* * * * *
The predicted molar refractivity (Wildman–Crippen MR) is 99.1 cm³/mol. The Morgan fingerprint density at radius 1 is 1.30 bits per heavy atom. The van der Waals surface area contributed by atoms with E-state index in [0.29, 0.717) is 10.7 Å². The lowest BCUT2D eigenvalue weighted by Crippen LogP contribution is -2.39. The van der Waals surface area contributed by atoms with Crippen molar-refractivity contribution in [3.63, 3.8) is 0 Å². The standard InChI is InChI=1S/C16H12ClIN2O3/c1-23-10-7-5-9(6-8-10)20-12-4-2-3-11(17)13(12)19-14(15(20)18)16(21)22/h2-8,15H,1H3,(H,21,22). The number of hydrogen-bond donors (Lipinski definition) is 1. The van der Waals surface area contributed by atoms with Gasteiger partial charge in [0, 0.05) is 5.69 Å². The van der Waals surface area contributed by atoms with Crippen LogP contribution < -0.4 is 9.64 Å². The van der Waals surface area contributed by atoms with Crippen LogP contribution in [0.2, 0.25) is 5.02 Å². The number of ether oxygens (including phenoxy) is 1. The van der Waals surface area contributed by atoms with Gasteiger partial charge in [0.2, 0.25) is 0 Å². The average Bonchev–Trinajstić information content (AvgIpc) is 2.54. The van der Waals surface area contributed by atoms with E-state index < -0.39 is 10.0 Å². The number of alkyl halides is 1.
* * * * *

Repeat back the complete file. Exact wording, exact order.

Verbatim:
The predicted molar refractivity (Wildman–Crippen MR) is 99.1 cm³/mol. The Morgan fingerprint density at radius 1 is 1.30 bits per heavy atom. The van der Waals surface area contributed by atoms with E-state index in [0.29, 0.717) is 10.7 Å². The lowest BCUT2D eigenvalue weighted by Crippen LogP contribution is -2.39. The van der Waals surface area contributed by atoms with Crippen molar-refractivity contribution in [3.63, 3.8) is 0 Å². The standard InChI is InChI=1S/C16H12ClIN2O3/c1-23-10-7-5-9(6-8-10)20-12-4-2-3-11(17)13(12)19-14(15(20)18)16(21)22/h2-8,15H,1H3,(H,21,22). The number of hydrogen-bond donors (Lipinski definition) is 1. The van der Waals surface area contributed by atoms with Gasteiger partial charge in [0, 0.05) is 5.69 Å². The van der Waals surface area contributed by atoms with Crippen LogP contribution < -0.4 is 9.64 Å². The van der Waals surface area contributed by atoms with Crippen LogP contribution in [0.2, 0.25) is 5.02 Å². The number of ether oxygens (including phenoxy) is 1. The van der Waals surface area contributed by atoms with Gasteiger partial charge in [0.2, 0.25) is 0 Å². The average Bonchev–Trinajstić information content (AvgIpc) is 2.54. The van der Waals surface area contributed by atoms with E-state index < -0.39 is 10.0 Å². The number of alkyl halides is 1.